This New GPS App Helps Visually Impaired by Describing Their Surroundings
Technology is changing the planet one app at a time. There are many firms and startups around the world working to enhance people’s lives, especially the lives of the disabled. Recently we saw IBM is developing an AI suitcase which will guide the visually impaired. Now, there’s a replacement GPS app that aims to assist the visually impaired navigate employing a voice assistant.
This new app, Lazarillo, is made by a Chilean developer, Rene Spinoza. The guy started the event of the app back in Chile. However, after getting chosen for a tech incubator program, the Tampa Bay Wave, Spinoza moved to the Bay area. Currently, the developer is functioning with the blind community of Pinellas Lighthouse for the Blind to form the app better.
One of the workers of the Lighthouse, Carlos Montas, is one among the primary users to undertake out the app. Montas has been blind since he was a toddler. consistent with him, the app may be a “game-changer” for the blind community.
“It really may be a game-changer. And, you know, I’ve used it to urge to and from work. Using the GPS a part of it getting directions.” said Carlos.
A Voice of Independence for the Visually Impaired
Now, Lazarillo is essentially a voice-guided app that uses mapped data within the app’s server to guide the visually impaired user. When using the app, the integrated voice assistant will tell the user about the encompassing area. It also can tell the user about nearby shops and public areas that are there within the database.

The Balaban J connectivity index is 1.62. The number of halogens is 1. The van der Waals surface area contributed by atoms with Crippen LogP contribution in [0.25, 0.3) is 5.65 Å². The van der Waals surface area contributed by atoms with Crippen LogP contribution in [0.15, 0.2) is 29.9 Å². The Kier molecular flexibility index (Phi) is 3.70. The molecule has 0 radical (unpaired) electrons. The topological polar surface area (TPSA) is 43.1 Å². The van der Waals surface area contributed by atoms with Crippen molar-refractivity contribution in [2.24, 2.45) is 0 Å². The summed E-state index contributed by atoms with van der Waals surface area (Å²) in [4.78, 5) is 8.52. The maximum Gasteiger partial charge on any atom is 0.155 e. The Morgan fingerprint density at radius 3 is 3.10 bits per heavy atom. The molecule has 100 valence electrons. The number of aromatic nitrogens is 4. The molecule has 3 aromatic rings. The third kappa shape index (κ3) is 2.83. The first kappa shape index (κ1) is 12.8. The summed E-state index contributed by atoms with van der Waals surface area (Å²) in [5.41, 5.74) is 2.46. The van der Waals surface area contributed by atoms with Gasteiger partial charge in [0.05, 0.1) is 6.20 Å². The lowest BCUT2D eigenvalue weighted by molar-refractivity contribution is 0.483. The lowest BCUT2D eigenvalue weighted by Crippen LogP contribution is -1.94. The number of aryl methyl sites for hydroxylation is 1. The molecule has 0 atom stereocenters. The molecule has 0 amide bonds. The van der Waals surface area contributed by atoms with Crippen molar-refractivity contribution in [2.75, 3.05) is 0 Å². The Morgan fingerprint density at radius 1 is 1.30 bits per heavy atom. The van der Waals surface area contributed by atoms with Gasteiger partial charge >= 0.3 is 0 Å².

The app can obviously work outdoors. However, the foremost unique feature of the app is that it also can add indoor areas. It works by using the navigation features with Wi-Fi and Bluetooth. this is often truly a game-changer for the blind population because it will help them to navigate any unknown indoor area – be it an office or a mall. they will use the app’s voice-guided feature to seek out specific shops, entrances, exits and far more, as long as the indoor area is already mapped within the app’s database.
One of the issues of the app, a minimum of as of now, is that it cannot inform users about potholes, light posts, water pipes or the other barriers that are before them. However, this app isn’t meant to be the only guide for the user. consistent with the developer, the app should be used alongside a seeing-eye dog or a cane.
The developer is continuously working with the Pinellas Lighthouse community. The app has already gained support for 20 languages and therefore the developer is getting to add more features by analyzing the user preference.
Lazarillo is totally liberal to download and consistent with Spinoza, the app earns money by charging establishments and institutes that wish to be added to its database. When completely developed, this app can help the visually impaired population to realize A level of independence that they never experienced before.